The 100 remaining American destroyermen have now been in their strange new world for 16 months. They’ve just had a major victory against the evil Grik, but they know their respite will be short, for the Grik seem to have an unending supply of soldiers.
There’s a lot to get done before they face their enemies again, so the destroyermen are spread out thin. They’re building ships, planes, weapons (but not gas weapons), and a dry dock. They’re refining fuel and recycling metal scrap. They’re training their Lemurian allies to do all these jobs and to be sailors, pilots, and infantry men. The Americans have started an industrial revolution — the old ways of specialized craft guilds and apprenticeships are giving way to cold precise machinery. Captain Matthew Reddy feels guilty about the cultural changes they’ve caused, but he knows it’s the only way to win the war against the evil Grik.
He also hopes to gain some new allies when he returns Princess Rebecca to her people, but first he needs to convince them that the Grik are their enemies, too. Yet he’s not sure how Rebecca and the Americans will be received because there’s some sort of political intrigue, and maybe some treachery, going on.
If you’ve enjoyed Taylor Anderson’s DESTROYERMEN series so far, you’ll most likely be pleased with Distant Thunders. There’s still a lot of repetition of facts and jokes (i.e., Juan’s coffee, Vienna sausages, the Coke machine, Bradford’s reckless enthusiasm) with few fresh ones to replace them, but perhaps these serve to remind us of more carefree times. The villains continue to be over-the-top and it’s hard to take them seriously when they patiently wait their turn to recite their evil monologues, but the story progresses sufficiently and there are some humorous and some dreadful scenes, and one or two which are both humorous and dreadful at the same time — something Taylor Anderson does really well. There are also some thoughtful discussions, such as Courtney Bradford’s explanation of how the theory of evolution is not, contrary to popular opinion, antithetical to a creator God. He also has some ideas about how the strange storm that brought the destroyermen to their new world may have worked. I look forward to learning more about this in a future installment.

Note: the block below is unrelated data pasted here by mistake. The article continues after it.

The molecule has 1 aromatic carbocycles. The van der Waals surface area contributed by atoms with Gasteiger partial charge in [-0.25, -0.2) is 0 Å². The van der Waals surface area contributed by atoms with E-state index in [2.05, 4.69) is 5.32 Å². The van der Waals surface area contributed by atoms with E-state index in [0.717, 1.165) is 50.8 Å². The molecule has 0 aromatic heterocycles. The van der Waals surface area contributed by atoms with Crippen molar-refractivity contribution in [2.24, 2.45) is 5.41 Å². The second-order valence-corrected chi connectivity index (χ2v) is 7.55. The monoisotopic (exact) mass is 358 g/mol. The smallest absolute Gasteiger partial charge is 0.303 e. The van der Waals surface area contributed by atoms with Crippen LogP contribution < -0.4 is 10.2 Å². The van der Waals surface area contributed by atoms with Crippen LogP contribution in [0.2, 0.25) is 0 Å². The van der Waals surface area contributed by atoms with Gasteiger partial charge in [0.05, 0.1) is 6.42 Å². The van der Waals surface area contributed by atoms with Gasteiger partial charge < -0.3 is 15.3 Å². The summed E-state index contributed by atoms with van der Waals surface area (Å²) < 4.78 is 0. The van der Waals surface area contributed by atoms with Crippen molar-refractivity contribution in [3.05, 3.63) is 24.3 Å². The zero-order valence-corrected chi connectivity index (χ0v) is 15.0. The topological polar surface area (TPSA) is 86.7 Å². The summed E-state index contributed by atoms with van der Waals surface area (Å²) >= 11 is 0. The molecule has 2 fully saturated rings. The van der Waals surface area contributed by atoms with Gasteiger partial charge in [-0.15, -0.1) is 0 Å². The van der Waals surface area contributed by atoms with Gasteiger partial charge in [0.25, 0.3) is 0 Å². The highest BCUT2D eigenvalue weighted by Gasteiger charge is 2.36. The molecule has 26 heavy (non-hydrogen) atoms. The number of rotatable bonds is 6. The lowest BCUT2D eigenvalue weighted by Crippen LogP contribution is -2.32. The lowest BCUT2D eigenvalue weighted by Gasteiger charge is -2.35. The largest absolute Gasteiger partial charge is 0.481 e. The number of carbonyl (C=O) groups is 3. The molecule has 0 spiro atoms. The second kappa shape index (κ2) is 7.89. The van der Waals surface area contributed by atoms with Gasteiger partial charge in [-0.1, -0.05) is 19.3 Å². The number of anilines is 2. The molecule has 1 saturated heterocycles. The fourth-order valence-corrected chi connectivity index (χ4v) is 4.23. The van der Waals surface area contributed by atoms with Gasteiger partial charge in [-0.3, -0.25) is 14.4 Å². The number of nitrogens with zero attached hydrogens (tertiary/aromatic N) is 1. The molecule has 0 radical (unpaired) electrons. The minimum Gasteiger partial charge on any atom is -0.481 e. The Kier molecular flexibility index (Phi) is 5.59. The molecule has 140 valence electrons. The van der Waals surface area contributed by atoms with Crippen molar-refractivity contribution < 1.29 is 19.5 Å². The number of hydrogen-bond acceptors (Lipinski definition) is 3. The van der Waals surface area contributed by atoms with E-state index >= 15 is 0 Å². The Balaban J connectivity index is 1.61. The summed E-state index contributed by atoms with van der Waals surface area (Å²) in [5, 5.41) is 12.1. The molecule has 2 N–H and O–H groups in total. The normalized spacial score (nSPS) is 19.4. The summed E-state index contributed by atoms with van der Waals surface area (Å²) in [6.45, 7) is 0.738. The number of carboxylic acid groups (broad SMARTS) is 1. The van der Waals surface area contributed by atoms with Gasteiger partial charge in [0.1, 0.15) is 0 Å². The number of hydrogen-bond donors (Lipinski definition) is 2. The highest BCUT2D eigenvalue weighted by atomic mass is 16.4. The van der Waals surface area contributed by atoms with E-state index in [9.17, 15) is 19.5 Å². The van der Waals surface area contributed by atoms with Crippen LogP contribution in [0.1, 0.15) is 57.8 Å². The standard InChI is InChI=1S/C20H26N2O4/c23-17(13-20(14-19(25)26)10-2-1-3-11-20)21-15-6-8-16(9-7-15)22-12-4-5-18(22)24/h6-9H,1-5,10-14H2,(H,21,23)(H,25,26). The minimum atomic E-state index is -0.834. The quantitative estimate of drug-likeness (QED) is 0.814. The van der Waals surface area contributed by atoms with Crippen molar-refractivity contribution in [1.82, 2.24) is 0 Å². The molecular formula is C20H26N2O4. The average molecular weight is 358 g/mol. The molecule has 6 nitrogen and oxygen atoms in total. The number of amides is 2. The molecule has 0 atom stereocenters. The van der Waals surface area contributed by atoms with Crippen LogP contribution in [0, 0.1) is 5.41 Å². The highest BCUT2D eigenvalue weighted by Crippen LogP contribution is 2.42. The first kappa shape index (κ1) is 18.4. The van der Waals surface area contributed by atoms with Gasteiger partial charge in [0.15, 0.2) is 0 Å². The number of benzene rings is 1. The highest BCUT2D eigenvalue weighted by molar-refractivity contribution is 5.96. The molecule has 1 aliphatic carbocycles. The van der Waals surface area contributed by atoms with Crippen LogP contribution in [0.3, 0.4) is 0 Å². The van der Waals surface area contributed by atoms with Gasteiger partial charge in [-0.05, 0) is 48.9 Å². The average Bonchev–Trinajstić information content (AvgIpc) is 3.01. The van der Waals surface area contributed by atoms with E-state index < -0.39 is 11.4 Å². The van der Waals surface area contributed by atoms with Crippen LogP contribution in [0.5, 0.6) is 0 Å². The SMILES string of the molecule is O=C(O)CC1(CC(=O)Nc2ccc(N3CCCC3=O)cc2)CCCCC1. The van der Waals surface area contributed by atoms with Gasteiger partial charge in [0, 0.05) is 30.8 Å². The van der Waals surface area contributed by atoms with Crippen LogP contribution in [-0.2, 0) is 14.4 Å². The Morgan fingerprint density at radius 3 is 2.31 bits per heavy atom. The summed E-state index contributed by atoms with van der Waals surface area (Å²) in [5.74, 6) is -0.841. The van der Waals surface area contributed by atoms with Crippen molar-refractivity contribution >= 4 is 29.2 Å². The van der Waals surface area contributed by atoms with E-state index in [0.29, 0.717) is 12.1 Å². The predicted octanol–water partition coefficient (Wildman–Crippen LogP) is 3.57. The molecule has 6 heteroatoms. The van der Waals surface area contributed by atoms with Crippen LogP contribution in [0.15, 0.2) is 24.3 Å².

Taylor Anderson leaves us with a couple of cliffhangers and gives us plenty of reason to read the next volume, Rising Tides. I’m enjoying the audio versions narrated by William Dufris, so I’ll be looking for Rising Tides on sale at Audible or Tantor.com. I don’t feel like I have to read it immediately, but this series is interesting enough to be on my TBR list.